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International Journal of Fracture

, Volume 47, Issue 2, pp 105–126 | Cite as

Effects of crack depth on elastic-plastic fracture toughness

  • William A. Sorem
  • Robert H. DoddsJr.
  • Stanley T. Rolfe
Article

Abstract

Short crack test specimens (a/W ≪ 0.50) are frequently employed when conventional deep crack specimens are either inappropriate or impossible to obtain, for example, in testing of particular microstructures in weldments and in-service structures containing shallow surface flaws. Values of elastic-plastic fracture toughness, here characterized by the crack tip opening displacement (CTOD), are presented for square (cross-section) three-point bend specimens with a/W ratios of 0.15 and 0.50 throughout the lower-shelf and lower-transition regions. Three dimensional, finite-element analyses are employed to correlate the measured load and crack mouth opening displacement (CMOD) values to the corresponding CTOD values, thus eliminating a major source of experimental difficulty in previous studies of shallow crack specimens. In the lower-transition region, where extensive plasticity (but no ductile crack growth) precedes brittle fracture, critical CTOD values for short crack specimens are significantly larger (factor of 2–3) than the CTOD values for deep crack specimens at identical temperatures. Short crack specimens are shown to exhibit increased toughness at the initiation of ductile tearing and decreased brittle-to-ductile transition temperatures. Numerical analyses for the two a/W ratios reveal large differences in stress fields ahead of the crack tip at identical CTOD levels which verify the experimentally observed differences in critical CTOD values. Correlations of the predicted stresses with measured critical CTOD values demonstrate the limitations of single-parameter fracture mechanics (as currently developed) to characterize the response.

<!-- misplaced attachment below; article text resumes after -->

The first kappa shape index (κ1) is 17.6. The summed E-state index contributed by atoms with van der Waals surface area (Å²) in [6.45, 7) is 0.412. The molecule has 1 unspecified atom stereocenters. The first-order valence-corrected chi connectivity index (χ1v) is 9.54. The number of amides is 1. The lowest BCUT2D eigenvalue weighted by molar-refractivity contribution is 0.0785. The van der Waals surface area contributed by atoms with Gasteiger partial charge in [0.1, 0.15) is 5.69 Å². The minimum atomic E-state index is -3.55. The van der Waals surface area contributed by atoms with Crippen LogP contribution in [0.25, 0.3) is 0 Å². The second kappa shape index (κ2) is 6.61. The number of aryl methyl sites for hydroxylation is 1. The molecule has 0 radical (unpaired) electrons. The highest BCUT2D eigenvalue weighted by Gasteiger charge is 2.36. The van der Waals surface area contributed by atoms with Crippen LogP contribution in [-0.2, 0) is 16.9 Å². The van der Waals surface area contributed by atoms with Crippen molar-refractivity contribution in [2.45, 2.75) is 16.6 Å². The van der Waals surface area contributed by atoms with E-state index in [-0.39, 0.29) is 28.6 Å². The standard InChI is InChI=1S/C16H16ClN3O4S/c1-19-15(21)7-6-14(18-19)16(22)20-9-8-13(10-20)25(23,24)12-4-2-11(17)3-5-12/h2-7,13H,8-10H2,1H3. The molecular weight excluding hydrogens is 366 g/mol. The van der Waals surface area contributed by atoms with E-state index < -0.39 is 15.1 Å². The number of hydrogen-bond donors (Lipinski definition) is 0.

Keywords

Crack Depth Short Crack Crack Mouth Opening Displacement Bend Specimen Ductile Crack 
These keywords were added by machine and not by the authors. This process is experimental and the keywords may be updated as the learning algorithm improves.

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Copyright information

© Kluwer Academic Publishers 1991

Authors and Affiliations

  • William A. Sorem
    • 1
  • Robert H. DoddsJr.
    • 2
  • Stanley T. Rolfe
    • 1
  1. 1.Department of Civil EngineeringUniversity of KansasLawrenceUSA
  2. 2.Department of Civil EngineeringUniversity of IllinoisUrbanaUSA

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